7 Ways to Practice Self-Care

7 Ways to Practice Self-Care

Whether we are living with chronic conditions, responding to our tumultuous times, or navigating an ever-changing new normal, prioritizing self-care is critical for individual well-being and the precious interconnectedness that defines our humanity.

When we can take better care of ourselves – tending to both the physical and the formless – we till our soil with the resilience and equanimity that help us face each other with more integrity and compassion. 

Pathways to self-care can be simple yet profound. Like other personal commodities necessary to survive and thrive, privilege and access can define the quality of these pathways. Our own personal histories, lived experiences, and level of readiness may also present barriers to wholesome and sustainable nutrition, equitable health care, and emotional healing.

We all deserve tender, thoughtful care, and we each manage a unique and nuanced set of needs. For me, starting small and leaning on simple, practical ways of caring for myself have helped me build an approachable daily practice that continues to evolve as I do. It all starts with gratitude.   

1. Gratitude

My self-care begins with gratitude, first and foremost. While I may struggle with chronic conditions and waves of emotion from day to day, I am grateful for a healthy, able body and its miraculous functions. Every morning when my eyes blink open and my feet find the floor, I give thanks. Thanks for another day, another breath, another opportunity to serve this life and touch the lives of others.

2. Routine

I’ve learned to make time for myself and lean on my routine to stay healthy and balanced. This means waking earlier, scheduling time for thoughtful hygiene, preparing and enjoying simple meals, taking breaks when I need to, and prioritizing both movement and rest. I have lived large swaths of my life being pulling along by the frenetic pace of the day, and my every intention now is to be more intentional about how I use my precious time for myself and others. 

3. Rest

Being a human can be tiring. Working, growing, healing, struggling, helping, coping, keeping our routines – it can all be exhausting. Committing to a set sleep schedule helps me restore myself, stay energized, and make consistently healthier choices during my day – both physically and emotionally. For me, this also means minimizing screen time in favor of meaningful reading or quiet stillness just before bed. 

4. Respect

For many years, a lack of self-respect translated into self-neglect, unhealthy habits, blaming, and regretful reactivity that kept me disconnected and feeling powerless. An amalgam of chronic illness, grief, anxiety, and burnout created a flashpoint for me – a clarion call for change. As part of this change, I continue to “do the work” in therapy to address and heal the source of my wounds, take responsibility for how I show up for myself and others, and set and reset healthy boundaries, as needed. When therapy is not an option, I lean on self-directed behavioral learnings through books, podcasts, and online offerings to broaden my understanding, nurture compassion, and help free myself from the limits of my conditioning.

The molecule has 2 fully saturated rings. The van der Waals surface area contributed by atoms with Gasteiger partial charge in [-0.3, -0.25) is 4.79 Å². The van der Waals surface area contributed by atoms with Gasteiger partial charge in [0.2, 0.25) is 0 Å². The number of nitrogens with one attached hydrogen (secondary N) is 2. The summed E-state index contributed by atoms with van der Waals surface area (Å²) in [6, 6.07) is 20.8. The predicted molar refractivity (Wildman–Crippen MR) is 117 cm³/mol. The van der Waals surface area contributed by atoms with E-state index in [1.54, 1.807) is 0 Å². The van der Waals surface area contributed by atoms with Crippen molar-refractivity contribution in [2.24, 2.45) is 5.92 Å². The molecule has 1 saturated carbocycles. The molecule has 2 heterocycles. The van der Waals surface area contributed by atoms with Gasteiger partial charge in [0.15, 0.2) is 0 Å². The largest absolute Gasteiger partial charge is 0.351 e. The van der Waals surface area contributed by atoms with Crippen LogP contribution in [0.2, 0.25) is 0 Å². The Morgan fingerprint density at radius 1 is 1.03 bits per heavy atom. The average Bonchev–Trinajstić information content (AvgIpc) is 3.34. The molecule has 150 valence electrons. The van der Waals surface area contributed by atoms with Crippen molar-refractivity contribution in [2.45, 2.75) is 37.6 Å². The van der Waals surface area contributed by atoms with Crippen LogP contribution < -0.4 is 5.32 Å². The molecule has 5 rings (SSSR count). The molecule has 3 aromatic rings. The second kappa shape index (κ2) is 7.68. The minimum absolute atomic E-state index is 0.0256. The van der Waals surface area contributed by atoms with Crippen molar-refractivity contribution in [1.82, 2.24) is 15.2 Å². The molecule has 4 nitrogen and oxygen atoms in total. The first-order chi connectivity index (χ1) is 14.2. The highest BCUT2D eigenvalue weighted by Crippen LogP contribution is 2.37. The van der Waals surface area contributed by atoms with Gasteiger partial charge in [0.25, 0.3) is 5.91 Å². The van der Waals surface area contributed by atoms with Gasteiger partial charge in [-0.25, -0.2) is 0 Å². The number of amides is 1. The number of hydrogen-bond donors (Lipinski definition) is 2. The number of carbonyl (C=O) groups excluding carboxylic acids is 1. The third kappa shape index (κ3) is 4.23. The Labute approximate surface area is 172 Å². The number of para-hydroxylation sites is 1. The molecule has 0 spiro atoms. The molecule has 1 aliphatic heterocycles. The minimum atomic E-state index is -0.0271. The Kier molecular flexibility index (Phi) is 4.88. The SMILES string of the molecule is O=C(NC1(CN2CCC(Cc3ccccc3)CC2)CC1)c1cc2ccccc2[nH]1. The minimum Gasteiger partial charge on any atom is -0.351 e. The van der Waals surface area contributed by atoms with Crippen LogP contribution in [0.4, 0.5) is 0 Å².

5. Movement

Small, simple bouts of movement help me focus on what I can do, not what I can’t do. A walk around the block, a few minutes of stretching during the day, or a bike ride to the grocery store are simple ways to keep my body moving. Intentional activity – no matter how small – helps clear my mind, release stress, and reset myself for whatever comes next. For me, it doesn’t have to be complicated, lengthy, or intense to make an impact on my mood and overall physical fitness. And it all adds up.

6. Mindfulness

While my formal meditation practice has evolved and deepened over the years, I often lean on everyday pathways to presence that help me remain calm and responsive, as opposed to agitated and reactive. Simple breathwork, single-tasking, and pausing throughout the day are how I take care of myself in small, inner ways. Oftentimes, I will take three deep breaths before the start of a meeting or interaction, sit with my eyes closed in my car for 30 seconds before pulling out of my parking spot, or use a few minutes of my lunch break to box-breathe. My nervous system is the happy and regulated beneficiary, and just a few conscious breaths can usually bring me back to myself and help me be more present and receptive for others.

7. Moderation

Declining physical and emotional health emphasized the interrelatedness of excess in my life, and my weight loss journey was the catalyst for clarity. Learning more disciplined ways of eating helped me recognize opportunities for more boundaried ways of living, loving, and working, as well. The ripple effects of moderation have had a profound impact on my well-being and overall quality of life. I recently committed to living alcohol-free as another way to unlock new levels of personal healing and growth.  


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